Jessica’s frequent outbursts of how strange things are in India, and later in Thailand (That full episode is now available online, in which Jessica goes to mediate at with a Buddhist monk and cracks up during the mediation. Watch at your own risk.) demonstrate and un-interrogated cultural relativism and deep “othering” that often happens in an effort to understand different cultures. This desire to understand other cultures can be a great experience if it leads to self-reflection and new tools to understand your OWN cultural experience, like perhaps through a feminist lens. What do feminists do and say about certain Indian beauty practices? What do they think about Hollywood’s influence on Bollywood and vice versa? Now THOSE would have been some interesting questions.
“The Price of Beauty” does not go this route. Instead, more often than not, it falls into the familiar trap of voyeurism and cultural imperialism. Another white woman travels to foreign land and appropriating the culture for self-exploration and profit (Eat, Pray, Love anyone?). There can be significant moments of recognition when we travel to witness and experience different cultures- there can be beautiful moments of solidarity. In order to actually bridge the existing divides and figure out the “price of beauty,” this approach is not enough. Jessica gushes over the clothes she wears for a bollywood party (for which she doesn’t seem to have washed the mehndi off her hands, which is what you do to reveal the tatoo) but she doesn’t mention the obvious poverty in the country. In a very interesting scene in the Thailand episode, Jessica is floored by the revelation that women in Thailand bleach their skin to look whiter. She notes how strange that is since people in the US “do just the opposite” by always trying to tan. Not only does that make women of color invisible in the US (as though all US women are trying to be tan) it’s also a very superficial assessment of the internalized and cultural racism in non-white cultures. The show doesn’t even approach that question, instead it’s simply a gloss of a culture and the beauty practices of some women within it. I daresay that the price of beauty is much higher than the show is willing and able to investigate.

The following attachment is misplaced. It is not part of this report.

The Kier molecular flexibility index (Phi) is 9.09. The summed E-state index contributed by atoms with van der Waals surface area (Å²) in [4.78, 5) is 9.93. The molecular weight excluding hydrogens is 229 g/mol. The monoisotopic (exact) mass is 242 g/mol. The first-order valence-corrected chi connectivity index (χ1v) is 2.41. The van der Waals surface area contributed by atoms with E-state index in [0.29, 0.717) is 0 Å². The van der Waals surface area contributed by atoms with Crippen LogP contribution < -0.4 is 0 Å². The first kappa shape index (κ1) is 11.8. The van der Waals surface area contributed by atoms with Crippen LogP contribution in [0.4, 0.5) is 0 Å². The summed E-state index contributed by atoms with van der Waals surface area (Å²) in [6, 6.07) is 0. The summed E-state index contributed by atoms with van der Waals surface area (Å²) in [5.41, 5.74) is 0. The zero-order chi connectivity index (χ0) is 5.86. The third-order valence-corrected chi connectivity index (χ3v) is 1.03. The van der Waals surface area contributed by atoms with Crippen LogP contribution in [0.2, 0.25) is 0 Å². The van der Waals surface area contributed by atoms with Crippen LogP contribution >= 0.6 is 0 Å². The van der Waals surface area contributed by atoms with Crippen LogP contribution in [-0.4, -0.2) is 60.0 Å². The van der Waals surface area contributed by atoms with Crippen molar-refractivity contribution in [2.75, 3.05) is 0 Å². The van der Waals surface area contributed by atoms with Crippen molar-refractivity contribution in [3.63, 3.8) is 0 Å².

Imperialism is not a language that communicates understanding and empathy. Even during a particularly moving moment, when Jessica, though Operation Smile, provides reconstructive surgery to a young Indian girl with a cleft palate, Jessica, Ken and CaCee are outsiders, come to save the day. They have helped one girl, and ignored the fact that there are such dramatic inequities, even within India itself. India, for Jessica and her friends is fascinating, strange and yes, even beautiful. But it is not a place they really understand, and not because it’s too complicated to understand, but because they haven’t really tried.
Next week, Jessica, Ken and CaCee go to Africa and visit a tribe that considers “fat is beautiful.” If I can steel my heart, I might watch it.